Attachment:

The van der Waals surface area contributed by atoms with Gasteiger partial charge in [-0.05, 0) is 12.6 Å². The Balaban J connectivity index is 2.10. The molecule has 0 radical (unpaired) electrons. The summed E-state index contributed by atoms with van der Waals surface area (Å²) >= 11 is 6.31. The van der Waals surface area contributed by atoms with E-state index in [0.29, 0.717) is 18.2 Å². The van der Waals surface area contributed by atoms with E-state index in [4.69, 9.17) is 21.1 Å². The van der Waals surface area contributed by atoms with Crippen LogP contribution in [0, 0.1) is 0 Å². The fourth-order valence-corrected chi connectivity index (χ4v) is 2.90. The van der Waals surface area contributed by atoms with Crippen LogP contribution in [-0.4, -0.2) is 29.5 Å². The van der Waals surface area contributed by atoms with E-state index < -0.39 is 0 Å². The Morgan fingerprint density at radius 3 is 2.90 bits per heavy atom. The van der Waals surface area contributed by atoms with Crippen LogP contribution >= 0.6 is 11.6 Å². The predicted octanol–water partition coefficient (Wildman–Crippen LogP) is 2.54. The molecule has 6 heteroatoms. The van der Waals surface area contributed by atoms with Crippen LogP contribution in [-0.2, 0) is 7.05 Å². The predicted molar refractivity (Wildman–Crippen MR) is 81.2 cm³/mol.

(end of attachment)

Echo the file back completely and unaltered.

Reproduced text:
The van der Waals surface area contributed by atoms with Gasteiger partial charge in [-0.05, 0) is 12.6 Å². The Balaban J connectivity index is 2.10. The molecule has 0 radical (unpaired) electrons. The summed E-state index contributed by atoms with van der Waals surface area (Å²) >= 11 is 6.31. The van der Waals surface area contributed by atoms with E-state index in [0.29, 0.717) is 18.2 Å². The van der Waals surface area contributed by atoms with E-state index in [4.69, 9.17) is 21.1 Å². The van der Waals surface area contributed by atoms with Crippen LogP contribution in [0, 0.1) is 0 Å². The fourth-order valence-corrected chi connectivity index (χ4v) is 2.90. The van der Waals surface area contributed by atoms with Crippen LogP contribution in [-0.4, -0.2) is 29.5 Å². The van der Waals surface area contributed by atoms with E-state index < -0.39 is 0 Å². The Morgan fingerprint density at radius 3 is 2.90 bits per heavy atom. The van der Waals surface area contributed by atoms with Crippen LogP contribution >= 0.6 is 11.6 Å². The predicted octanol–water partition coefficient (Wildman–Crippen LogP) is 2.54. The molecule has 6 heteroatoms. The van der Waals surface area contributed by atoms with Crippen LogP contribution in [-0.2, 0) is 7.05 Å². The predicted molar refractivity (Wildman–Crippen MR) is 81.2 cm³/mol.